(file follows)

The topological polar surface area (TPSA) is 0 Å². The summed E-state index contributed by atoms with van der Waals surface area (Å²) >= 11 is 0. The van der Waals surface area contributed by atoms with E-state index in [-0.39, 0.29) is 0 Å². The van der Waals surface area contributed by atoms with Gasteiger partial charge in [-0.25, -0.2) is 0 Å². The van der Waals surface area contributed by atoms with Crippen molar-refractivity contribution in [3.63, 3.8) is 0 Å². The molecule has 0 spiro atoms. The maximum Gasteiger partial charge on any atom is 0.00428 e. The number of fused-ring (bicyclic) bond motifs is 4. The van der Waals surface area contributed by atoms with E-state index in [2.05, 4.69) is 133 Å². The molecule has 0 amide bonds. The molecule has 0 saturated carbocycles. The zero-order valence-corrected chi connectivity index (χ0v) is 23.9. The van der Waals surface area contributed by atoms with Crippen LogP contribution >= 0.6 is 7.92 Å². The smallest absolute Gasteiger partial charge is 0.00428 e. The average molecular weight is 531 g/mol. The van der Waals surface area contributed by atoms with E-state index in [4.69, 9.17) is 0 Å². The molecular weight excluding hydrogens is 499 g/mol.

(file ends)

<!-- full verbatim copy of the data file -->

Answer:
The topological polar surface area (TPSA) is 0 Å². The summed E-state index contributed by atoms with van der Waals surface area (Å²) >= 11 is 0. The van der Waals surface area contributed by atoms with E-state index in [-0.39, 0.29) is 0 Å². The van der Waals surface area contributed by atoms with Gasteiger partial charge in [-0.25, -0.2) is 0 Å². The van der Waals surface area contributed by atoms with Crippen molar-refractivity contribution in [3.63, 3.8) is 0 Å². The molecule has 0 spiro atoms. The maximum Gasteiger partial charge on any atom is 0.00428 e. The number of fused-ring (bicyclic) bond motifs is 4. The van der Waals surface area contributed by atoms with E-state index in [2.05, 4.69) is 133 Å². The molecule has 0 amide bonds. The molecule has 0 saturated carbocycles. The zero-order valence-corrected chi connectivity index (χ0v) is 23.9. The van der Waals surface area contributed by atoms with Crippen LogP contribution >= 0.6 is 7.92 Å². The smallest absolute Gasteiger partial charge is 0.00428 e. The average molecular weight is 531 g/mol. The van der Waals surface area contributed by atoms with E-state index in [4.69, 9.17) is 0 Å². The molecular weight excluding hydrogens is 499 g/mol.